“Have them take off their wraps first, and warm their hands at the radiator,” she wisely told him, thinking of the invalid who would soon be in their embrace.
It was a very brief time before he ushered them into the room. First the old lady was assisted across the floor, for she could hardly walk, even when so determined to come over, and greet her granddaughter. And when her arms were twined around the weak little figure on the bed, and she pressed her to her matronly bosom, Joey’s mother broke down in hysterical sobs, and, in turn, twined her arms about the neck of her newly found relative.
The old deacon looked radiant. He kissed her on the forehead, and tried to say something appropriate, but was compelled to turn his head aside and blow his nose vigorously, for his emotions overpowered him.
Presently, however, they were able to talk rationally, and then it was all settled how Joey and his mother were to live with the old couple, and be their very own always. Everything was explained, and Hugh finally found himself able to “break away,” being consumed by a desire to run across lots to Thad’s house, and tell him the wonderful story.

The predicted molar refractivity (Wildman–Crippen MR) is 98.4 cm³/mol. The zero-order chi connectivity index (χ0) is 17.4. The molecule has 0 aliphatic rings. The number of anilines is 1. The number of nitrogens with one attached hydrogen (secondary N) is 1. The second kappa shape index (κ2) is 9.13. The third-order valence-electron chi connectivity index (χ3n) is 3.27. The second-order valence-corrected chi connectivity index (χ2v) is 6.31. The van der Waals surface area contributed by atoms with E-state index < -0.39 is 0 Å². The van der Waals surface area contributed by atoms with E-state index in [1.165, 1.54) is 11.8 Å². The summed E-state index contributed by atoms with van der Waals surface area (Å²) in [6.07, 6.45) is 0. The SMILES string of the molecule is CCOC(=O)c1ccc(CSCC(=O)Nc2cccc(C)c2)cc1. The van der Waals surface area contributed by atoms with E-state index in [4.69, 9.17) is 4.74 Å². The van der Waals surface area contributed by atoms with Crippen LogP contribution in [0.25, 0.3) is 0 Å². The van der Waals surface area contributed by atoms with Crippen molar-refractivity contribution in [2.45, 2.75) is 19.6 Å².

There is no need of accompanying Hugh on his errand, and seeing how Thad took the amazing news. Of course, he was simply thunder-struck, and delighted also beyond measure. He must have made Hugh tell the full particulars as many as several times, for they were all of an hour together. But then, Thad’s folks had been called in, and told how after all these years a descendant of Deacon Winslow had come back to the old roof-tree, to make the happiness of the aged couple complete.
Of course, the story was soon known all over Scranton, and everybody rejoiced with the beloved old blacksmith who had so long been the best friend of the boys of the neighborhood. But Hugh, who was really the hero of the occasion, was congratulated by everybody for being the means of re-uniting these lonely souls, and incidentally providing Little Joey with a good home.
MEETING BELLEVILLE’S STRONG TEAM
Another week rolled around, and once again school had closed for the Saturday and Sunday period of rest from studies.
It seemed as though luck favored the young people of Scranton this season, so far as fair weather went. There had been no snowfall of consequence during the entire week; and now Saturday opened with fair skies, as if inviting them to go forth and enjoy themselves to their full bent.
The great hockey game with Belleville High was to take place in the neighboring town, as Captain Kramer (known far and wide simply as “O. K.,” because those were his initials) had drawn the long straw in settling this matter with Hugh, and was, therefore, given the choice of territory, according to custom.